Recently, I received some flak from someone for taking a philosophy class. Though I’m not working towards a philosophy degree, I’ve often found that philosophy courses are a good way to relate other areas of study. Depending on the subject of the courses, a few philosophy courses can work as an effective way to bind together the knowledge from other areas of study. At the very least, each philosophy course is an opportunity to develop and practice the following skills.
- Thinking clearly and logically about a problem.
- Evaluating a chain of reasoning for errors.
- Dissecting and analyzing claims, arguments, and rhetoric.
- Communicating a problem and solution in a clear manner.
Regardless of whether or not the specific subject matter of a philosophy course can ever be applied to work or living, these skills have value. Further, knowledge for the sake of knowledge is worthwhile. It’s up to the student to figure out how any course applies to their career or life. Personally, I enjoy learning about these subjects while exercising these skills. I’ve even used these skills while on the job. Examples are listed below.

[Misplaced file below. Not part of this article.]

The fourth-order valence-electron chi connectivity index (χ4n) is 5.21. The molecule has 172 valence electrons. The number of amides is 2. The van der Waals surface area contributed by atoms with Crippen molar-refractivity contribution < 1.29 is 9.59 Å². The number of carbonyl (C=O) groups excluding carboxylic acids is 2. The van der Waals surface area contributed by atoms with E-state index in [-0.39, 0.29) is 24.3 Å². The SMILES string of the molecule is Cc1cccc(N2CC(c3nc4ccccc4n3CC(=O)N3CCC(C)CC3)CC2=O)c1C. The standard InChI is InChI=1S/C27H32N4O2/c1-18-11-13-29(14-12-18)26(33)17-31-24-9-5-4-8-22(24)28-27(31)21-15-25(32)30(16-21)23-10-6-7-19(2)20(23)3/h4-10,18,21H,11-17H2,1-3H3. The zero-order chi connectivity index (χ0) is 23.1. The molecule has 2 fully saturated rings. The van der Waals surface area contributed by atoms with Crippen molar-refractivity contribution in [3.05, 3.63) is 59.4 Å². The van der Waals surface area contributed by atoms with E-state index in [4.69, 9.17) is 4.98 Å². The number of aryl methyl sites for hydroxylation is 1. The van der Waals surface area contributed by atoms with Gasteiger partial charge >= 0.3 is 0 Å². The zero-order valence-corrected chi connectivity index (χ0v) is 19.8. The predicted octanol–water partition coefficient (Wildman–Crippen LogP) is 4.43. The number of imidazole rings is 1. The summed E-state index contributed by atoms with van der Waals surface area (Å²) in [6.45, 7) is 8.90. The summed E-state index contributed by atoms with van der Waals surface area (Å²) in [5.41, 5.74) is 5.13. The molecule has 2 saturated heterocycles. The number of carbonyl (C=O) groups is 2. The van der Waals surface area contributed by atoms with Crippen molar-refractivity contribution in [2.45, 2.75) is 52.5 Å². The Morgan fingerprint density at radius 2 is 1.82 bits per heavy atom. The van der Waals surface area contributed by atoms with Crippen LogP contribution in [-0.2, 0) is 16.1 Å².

- Documenting a problem and solution.
- Moderating discussions in a meeting.
- Thinking clearly about misinformed claims or feedback.
- Challenging an idea in a meeting and clearly communicating an alternative idea or course of action.
There may be other ways to develop these skills. However, if you love knowledge and have interest in the course material, why not study philosophy?